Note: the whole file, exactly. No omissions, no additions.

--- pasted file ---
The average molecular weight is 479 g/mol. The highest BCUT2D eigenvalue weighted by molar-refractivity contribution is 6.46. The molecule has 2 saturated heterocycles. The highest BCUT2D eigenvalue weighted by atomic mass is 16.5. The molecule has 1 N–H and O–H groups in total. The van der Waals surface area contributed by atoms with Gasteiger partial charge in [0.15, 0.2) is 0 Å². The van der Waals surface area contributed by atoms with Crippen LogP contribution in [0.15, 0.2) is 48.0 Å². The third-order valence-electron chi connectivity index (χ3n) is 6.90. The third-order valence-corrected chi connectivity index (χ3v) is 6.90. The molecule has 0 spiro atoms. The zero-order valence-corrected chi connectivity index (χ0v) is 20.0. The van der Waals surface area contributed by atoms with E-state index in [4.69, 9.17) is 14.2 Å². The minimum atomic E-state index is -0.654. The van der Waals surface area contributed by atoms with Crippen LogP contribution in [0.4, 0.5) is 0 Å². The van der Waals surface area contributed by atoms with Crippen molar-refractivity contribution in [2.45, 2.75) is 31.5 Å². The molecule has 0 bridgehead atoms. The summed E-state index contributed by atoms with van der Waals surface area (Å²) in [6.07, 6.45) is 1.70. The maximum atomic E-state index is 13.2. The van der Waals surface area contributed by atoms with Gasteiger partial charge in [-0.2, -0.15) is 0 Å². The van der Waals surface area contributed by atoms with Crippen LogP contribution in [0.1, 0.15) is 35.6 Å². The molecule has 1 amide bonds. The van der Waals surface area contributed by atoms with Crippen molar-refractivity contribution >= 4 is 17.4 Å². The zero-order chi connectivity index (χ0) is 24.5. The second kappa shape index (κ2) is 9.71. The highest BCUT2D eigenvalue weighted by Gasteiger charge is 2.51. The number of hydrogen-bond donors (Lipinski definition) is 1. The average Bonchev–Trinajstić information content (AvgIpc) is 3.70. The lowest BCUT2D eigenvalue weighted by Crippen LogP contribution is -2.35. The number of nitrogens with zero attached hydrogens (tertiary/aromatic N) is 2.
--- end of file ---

The average molecular weight is 479 g/mol. The highest BCUT2D eigenvalue weighted by molar-refractivity contribution is 6.46. The molecule has 2 saturated heterocycles. The highest BCUT2D eigenvalue weighted by atomic mass is 16.5. The molecule has 1 N–H and O–H groups in total. The van der Waals surface area contributed by atoms with Gasteiger partial charge in [0.15, 0.2) is 0 Å². The van der Waals surface area contributed by atoms with Crippen LogP contribution in [0.15, 0.2) is 48.0 Å². The third-order valence-electron chi connectivity index (χ3n) is 6.90. The third-order valence-corrected chi connectivity index (χ3v) is 6.90. The molecule has 0 spiro atoms. The zero-order valence-corrected chi connectivity index (χ0v) is 20.0. The van der Waals surface area contributed by atoms with E-state index in [4.69, 9.17) is 14.2 Å². The minimum atomic E-state index is -0.654. The van der Waals surface area contributed by atoms with Crippen LogP contribution in [0.4, 0.5) is 0 Å². The van der Waals surface area contributed by atoms with Crippen molar-refractivity contribution in [2.45, 2.75) is 31.5 Å². The molecule has 0 bridgehead atoms. The summed E-state index contributed by atoms with van der Waals surface area (Å²) in [6.07, 6.45) is 1.70. The maximum atomic E-state index is 13.2. The van der Waals surface area contributed by atoms with Gasteiger partial charge in [-0.2, -0.15) is 0 Å². The van der Waals surface area contributed by atoms with Crippen LogP contribution in [0.1, 0.15) is 35.6 Å². The molecule has 1 amide bonds. The van der Waals surface area contributed by atoms with Crippen molar-refractivity contribution >= 4 is 17.4 Å². The zero-order chi connectivity index (χ0) is 24.5. The second kappa shape index (κ2) is 9.71. The highest BCUT2D eigenvalue weighted by Gasteiger charge is 2.51. The number of hydrogen-bond donors (Lipinski definition) is 1. The average Bonchev–Trinajstić information content (AvgIpc) is 3.70. The lowest BCUT2D eigenvalue weighted by Crippen LogP contribution is -2.35. The number of nitrogens with zero attached hydrogens (tertiary/aromatic N) is 2.